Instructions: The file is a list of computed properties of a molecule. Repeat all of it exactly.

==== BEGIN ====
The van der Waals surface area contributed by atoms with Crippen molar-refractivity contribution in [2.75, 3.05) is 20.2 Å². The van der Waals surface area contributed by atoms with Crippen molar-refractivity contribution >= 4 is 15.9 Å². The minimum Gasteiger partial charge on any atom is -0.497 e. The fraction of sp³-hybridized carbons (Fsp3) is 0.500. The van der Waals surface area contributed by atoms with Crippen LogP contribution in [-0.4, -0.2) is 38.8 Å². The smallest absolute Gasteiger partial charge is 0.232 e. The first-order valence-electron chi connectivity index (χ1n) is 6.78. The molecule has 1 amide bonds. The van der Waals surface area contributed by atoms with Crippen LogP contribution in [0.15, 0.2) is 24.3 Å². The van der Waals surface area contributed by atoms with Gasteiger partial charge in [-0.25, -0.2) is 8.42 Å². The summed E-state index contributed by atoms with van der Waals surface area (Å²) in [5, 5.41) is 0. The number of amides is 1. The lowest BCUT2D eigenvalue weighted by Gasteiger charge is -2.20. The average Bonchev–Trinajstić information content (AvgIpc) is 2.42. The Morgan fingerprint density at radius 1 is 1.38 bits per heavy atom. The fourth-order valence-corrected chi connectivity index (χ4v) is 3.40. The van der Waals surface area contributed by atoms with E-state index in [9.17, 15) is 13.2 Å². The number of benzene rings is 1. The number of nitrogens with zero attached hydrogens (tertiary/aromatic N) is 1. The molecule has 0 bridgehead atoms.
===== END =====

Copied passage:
The van der Waals surface area contributed by atoms with Crippen molar-refractivity contribution in [2.75, 3.05) is 20.2 Å². The van der Waals surface area contributed by atoms with Crippen molar-refractivity contribution >= 4 is 15.9 Å². The minimum Gasteiger partial charge on any atom is -0.497 e. The fraction of sp³-hybridized carbons (Fsp3) is 0.500. The van der Waals surface area contributed by atoms with Crippen LogP contribution in [-0.4, -0.2) is 38.8 Å². The smallest absolute Gasteiger partial charge is 0.232 e. The first-order valence-electron chi connectivity index (χ1n) is 6.78. The molecule has 1 amide bonds. The van der Waals surface area contributed by atoms with Crippen LogP contribution in [0.15, 0.2) is 24.3 Å². The van der Waals surface area contributed by atoms with Gasteiger partial charge in [-0.25, -0.2) is 8.42 Å². The summed E-state index contributed by atoms with van der Waals surface area (Å²) in [5, 5.41) is 0. The number of amides is 1. The lowest BCUT2D eigenvalue weighted by Gasteiger charge is -2.20. The average Bonchev–Trinajstić information content (AvgIpc) is 2.42. The Morgan fingerprint density at radius 1 is 1.38 bits per heavy atom. The fourth-order valence-corrected chi connectivity index (χ4v) is 3.40. The van der Waals surface area contributed by atoms with E-state index in [9.17, 15) is 13.2 Å². The number of benzene rings is 1. The number of nitrogens with zero attached hydrogens (tertiary/aromatic N) is 1. The molecule has 0 bridgehead atoms.